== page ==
While toad lilies (Tricyrtis) grow like weeds in this garden, with numerous seedlings and some requiring transplanting to avoid overcrowding, I am continually disappointed that yellow flowered cultivars have not survived more than a year, and occasionally weakly into a second. Certainly, this is not for lack of trying.
While yellow flowered toad lilies are far from the only plant to fail, or to fail more than once in this garden, I am confounded that an otherwise vigorous perennial should be more fragile due only to flower color. Very likely, the culprit to blame in these failures is me, despite pledging with each loss that the next would be given preferential positioning.
Undermining each pledge was my near certainty that toad lilies are tough enough to tolerate my neglect, so there is little doubt that I did nothing besides provide a location that seemed well suited to any toad lily. The first plantings of common cultivars were puchased from the garden center in one gallon containers, and with a larger pot of roots there was never a problem. More unusual types have been purchased by mail order from specialty nurseries, and while I appreciate their efforts to offer out of the ordinary plants, the smaller two and three inch pots are not well suited to my lack of attention after planting. But, I am compelled to try again, possibly for the last time.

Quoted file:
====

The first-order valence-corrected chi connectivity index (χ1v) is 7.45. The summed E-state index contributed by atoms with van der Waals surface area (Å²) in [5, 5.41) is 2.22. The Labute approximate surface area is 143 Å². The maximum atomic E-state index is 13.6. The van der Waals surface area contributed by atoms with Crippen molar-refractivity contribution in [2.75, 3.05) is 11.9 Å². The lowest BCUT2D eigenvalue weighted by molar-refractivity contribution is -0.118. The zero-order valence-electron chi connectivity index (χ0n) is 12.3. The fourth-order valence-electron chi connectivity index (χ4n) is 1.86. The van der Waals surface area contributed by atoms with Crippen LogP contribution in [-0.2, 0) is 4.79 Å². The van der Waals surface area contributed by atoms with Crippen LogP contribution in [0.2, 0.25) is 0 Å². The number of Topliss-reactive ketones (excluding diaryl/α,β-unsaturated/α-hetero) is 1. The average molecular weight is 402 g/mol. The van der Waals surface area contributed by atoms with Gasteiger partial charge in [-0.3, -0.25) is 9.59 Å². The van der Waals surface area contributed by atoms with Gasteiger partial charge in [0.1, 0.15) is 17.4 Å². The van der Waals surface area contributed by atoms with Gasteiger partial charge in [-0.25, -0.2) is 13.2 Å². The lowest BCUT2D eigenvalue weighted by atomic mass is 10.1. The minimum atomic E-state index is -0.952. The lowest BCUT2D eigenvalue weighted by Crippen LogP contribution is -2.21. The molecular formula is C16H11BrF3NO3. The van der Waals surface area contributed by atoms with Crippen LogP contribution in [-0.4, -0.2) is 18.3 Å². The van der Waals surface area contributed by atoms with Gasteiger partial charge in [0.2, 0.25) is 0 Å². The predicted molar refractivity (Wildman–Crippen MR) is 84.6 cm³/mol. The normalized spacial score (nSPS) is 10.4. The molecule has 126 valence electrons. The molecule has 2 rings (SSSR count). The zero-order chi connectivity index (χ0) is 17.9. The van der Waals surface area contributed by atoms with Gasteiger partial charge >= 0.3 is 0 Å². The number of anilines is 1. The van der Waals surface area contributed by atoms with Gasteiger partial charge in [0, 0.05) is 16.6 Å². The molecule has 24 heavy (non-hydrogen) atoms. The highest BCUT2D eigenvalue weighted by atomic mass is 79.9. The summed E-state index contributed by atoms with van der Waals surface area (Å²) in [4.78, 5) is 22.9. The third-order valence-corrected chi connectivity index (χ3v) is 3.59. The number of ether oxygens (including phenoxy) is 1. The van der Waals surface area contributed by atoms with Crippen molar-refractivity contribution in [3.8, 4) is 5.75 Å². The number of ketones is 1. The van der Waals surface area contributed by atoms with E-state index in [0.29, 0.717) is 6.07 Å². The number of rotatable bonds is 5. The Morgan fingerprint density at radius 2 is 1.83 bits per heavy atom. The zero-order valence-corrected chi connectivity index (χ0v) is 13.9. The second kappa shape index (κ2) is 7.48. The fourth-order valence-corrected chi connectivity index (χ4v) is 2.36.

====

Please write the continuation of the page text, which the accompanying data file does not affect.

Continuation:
So, another order has been placed to arrive in mid September. I’ve planned the spot for planting in part sun, with shading from the late afternoon heat, and before the new toad lilies are planted I’ll work a bit more on soil preparation than in the past. I suspect that the failed toad lilies were planted into any old soil, which is fine for long term survival, but possibly a problem if they’re allowed to dry out soon after planting. By working in some extra compost, I hope to make the soil more moisture retentive, and with cooler temperatures in September the situation should be as ideal as I can make it.
Can I survive without the yellow flowered toad lilies? Of course, but I’ve enjoyed considerable success with other toad lilies, including a handful or two that are not common varieties. All flower for extended periods in late summer, with flowers of several extending until the first frosts of early autumn. I’m delighted to try again with a few yellow flowered toad lilies.